Faina Volper with her husband Yuri Milrud, son Alexei and family of sister Fira

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  • Photo taken in:
    Starokonstantinov
    Year when photo was taken:
    1951
    Country name at time of photo:
    USSR
    Country name today:
    Ukraine

From left to right, sitting: my older sister Fira (Esther-Molke) Volper and her son Boris Shurakov, I, Faina Volper and my older son Alexei. Standing: my sister's husband Cyril Shurakov and my husband Yuri Milrud. Photo made in Starokonstantinov in 1951 when we came from Chernovtsy on a visit.

In 1949 my sister, her husband and son moved to Starokonstantinov. Their little daughter died from an epidemic in Astrakhan. My sister received an apartment and my father convinced the family living in our house to move to her apartment so that she could be living close to her parents. After the war our house was repaired. Gas and water piping and boiler were installed. My father got a closer acquaintance with my sister's husband Cyril. Cyril was a devoted husband and a nice man. He treated my parents with great respect. At the beginning my father talked to him unpleasantly distressed about his daughter marrying a non-Jewish man. But Cyril took it easy and did not argue with my father. Gradually my father changed his attitude. Cyril became director of a department store. He was a respectable man in Starokonstantinov. The Jews of the town used to say that a non-Jewish man like him was worth of ten Jewish men. In 1950 their daughter Lialia was born. She was a lovely girl. My sister went to work as children's doctor at the children's hospital. She was a very good doctor and soon was promoted to head of department.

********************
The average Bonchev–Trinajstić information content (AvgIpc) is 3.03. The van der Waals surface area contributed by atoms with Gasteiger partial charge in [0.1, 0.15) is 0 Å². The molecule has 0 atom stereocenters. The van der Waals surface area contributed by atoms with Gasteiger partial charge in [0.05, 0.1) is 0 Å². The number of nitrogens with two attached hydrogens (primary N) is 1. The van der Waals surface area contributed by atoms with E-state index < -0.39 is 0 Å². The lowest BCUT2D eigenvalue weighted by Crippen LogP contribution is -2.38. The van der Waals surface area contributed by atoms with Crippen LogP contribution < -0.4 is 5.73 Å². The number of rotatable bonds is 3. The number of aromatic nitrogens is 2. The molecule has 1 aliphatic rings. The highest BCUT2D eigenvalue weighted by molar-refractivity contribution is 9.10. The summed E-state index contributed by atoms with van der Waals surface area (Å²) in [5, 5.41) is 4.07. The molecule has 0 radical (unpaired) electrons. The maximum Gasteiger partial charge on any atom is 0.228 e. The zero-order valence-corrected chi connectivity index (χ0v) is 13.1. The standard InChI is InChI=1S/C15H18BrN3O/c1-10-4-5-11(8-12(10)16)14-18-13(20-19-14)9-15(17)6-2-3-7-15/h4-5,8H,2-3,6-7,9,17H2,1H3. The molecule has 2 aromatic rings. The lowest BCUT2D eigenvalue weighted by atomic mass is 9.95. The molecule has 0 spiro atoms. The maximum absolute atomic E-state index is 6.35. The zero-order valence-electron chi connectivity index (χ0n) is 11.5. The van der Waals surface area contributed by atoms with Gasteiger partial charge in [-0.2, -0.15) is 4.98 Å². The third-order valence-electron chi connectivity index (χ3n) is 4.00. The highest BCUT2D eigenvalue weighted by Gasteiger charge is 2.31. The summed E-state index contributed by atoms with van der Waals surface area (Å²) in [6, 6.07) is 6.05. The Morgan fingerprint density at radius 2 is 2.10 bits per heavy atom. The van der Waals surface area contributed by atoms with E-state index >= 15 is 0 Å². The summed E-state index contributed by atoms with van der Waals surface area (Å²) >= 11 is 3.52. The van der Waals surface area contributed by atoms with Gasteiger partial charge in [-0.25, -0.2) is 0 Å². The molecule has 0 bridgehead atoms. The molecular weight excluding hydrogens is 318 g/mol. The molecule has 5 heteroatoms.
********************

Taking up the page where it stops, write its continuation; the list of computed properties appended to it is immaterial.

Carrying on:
My father stopped being skeptical about the Jewish religion and traditions after the war. My parents celebrated Shabbat and Jewish holidays at home. Cyril also participated in celebrations. He was the one to ask questions during Seder at Pesach. At Pesach we had matzah at home. In the first year after the war when I still lived with my parents we made matzah at home. We had a wheel to make holes in the dough. In few years matzah began to be baked in Krasilov and my mother's acquaintances sent us matzah from there. My mother sent me some matzah to Chernovtsy. We couldn't get together to celebrate holidays - they were working days when we had to go to work.

Interview details

Interviewee: Faina Volper
Interviewer:
Ella Levitskaya
Month of interview:
November
Year of interview:
2002
Chernovtsy, Ukraine

KEY PERSON

Faina Volper
Year of birth:
1927
City of birth:
Starokonstantionov
Country name at time of birth:
USSR
Occupation
after WW II:
Teacher/Professor

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